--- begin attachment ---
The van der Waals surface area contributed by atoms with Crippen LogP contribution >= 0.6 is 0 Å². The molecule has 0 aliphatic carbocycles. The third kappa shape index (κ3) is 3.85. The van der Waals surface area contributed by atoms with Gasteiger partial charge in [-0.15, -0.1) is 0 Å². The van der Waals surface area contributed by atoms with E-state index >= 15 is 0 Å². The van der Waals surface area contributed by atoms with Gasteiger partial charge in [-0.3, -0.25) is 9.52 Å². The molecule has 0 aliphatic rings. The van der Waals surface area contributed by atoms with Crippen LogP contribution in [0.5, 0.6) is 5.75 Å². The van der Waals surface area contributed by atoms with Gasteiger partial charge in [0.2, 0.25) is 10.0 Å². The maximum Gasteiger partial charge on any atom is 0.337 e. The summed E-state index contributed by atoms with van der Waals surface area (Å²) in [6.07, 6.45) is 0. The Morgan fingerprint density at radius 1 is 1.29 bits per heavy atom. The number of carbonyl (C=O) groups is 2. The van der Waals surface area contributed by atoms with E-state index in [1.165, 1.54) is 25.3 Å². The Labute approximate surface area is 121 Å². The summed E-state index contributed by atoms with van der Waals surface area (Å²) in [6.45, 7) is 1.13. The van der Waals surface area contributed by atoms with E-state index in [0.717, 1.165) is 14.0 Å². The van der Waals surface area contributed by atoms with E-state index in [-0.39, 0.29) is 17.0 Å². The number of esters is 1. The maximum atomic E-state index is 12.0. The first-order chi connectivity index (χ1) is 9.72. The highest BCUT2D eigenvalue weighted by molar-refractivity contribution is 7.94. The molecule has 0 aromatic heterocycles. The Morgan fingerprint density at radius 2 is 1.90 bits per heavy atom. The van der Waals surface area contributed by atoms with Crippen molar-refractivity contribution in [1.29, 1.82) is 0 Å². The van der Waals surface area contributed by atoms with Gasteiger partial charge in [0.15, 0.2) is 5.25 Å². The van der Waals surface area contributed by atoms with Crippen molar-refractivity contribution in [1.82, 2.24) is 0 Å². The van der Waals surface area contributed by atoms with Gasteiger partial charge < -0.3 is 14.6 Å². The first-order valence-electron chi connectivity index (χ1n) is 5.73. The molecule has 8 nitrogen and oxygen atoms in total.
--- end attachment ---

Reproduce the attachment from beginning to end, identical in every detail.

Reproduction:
The van der Waals surface area contributed by atoms with Crippen LogP contribution >= 0.6 is 0 Å². The molecule has 0 aliphatic carbocycles. The third kappa shape index (κ3) is 3.85. The van der Waals surface area contributed by atoms with Gasteiger partial charge in [-0.15, -0.1) is 0 Å². The van der Waals surface area contributed by atoms with E-state index >= 15 is 0 Å². The van der Waals surface area contributed by atoms with Gasteiger partial charge in [-0.3, -0.25) is 9.52 Å². The molecule has 0 aliphatic rings. The van der Waals surface area contributed by atoms with Crippen LogP contribution in [0.5, 0.6) is 5.75 Å². The van der Waals surface area contributed by atoms with Gasteiger partial charge in [0.2, 0.25) is 10.0 Å². The maximum Gasteiger partial charge on any atom is 0.337 e. The summed E-state index contributed by atoms with van der Waals surface area (Å²) in [6.07, 6.45) is 0. The Morgan fingerprint density at radius 1 is 1.29 bits per heavy atom. The number of carbonyl (C=O) groups is 2. The van der Waals surface area contributed by atoms with E-state index in [1.165, 1.54) is 25.3 Å². The Labute approximate surface area is 121 Å². The summed E-state index contributed by atoms with van der Waals surface area (Å²) in [6.45, 7) is 1.13. The van der Waals surface area contributed by atoms with E-state index in [0.717, 1.165) is 14.0 Å². The van der Waals surface area contributed by atoms with E-state index in [-0.39, 0.29) is 17.0 Å². The number of esters is 1. The maximum atomic E-state index is 12.0. The first-order chi connectivity index (χ1) is 9.72. The highest BCUT2D eigenvalue weighted by molar-refractivity contribution is 7.94. The molecule has 0 aromatic heterocycles. The Morgan fingerprint density at radius 2 is 1.90 bits per heavy atom. The van der Waals surface area contributed by atoms with Crippen molar-refractivity contribution in [1.29, 1.82) is 0 Å². The van der Waals surface area contributed by atoms with Gasteiger partial charge in [0.15, 0.2) is 5.25 Å². The van der Waals surface area contributed by atoms with Crippen molar-refractivity contribution in [1.82, 2.24) is 0 Å². The van der Waals surface area contributed by atoms with Gasteiger partial charge < -0.3 is 14.6 Å². The first-order valence-electron chi connectivity index (χ1n) is 5.73. The molecule has 8 nitrogen and oxygen atoms in total.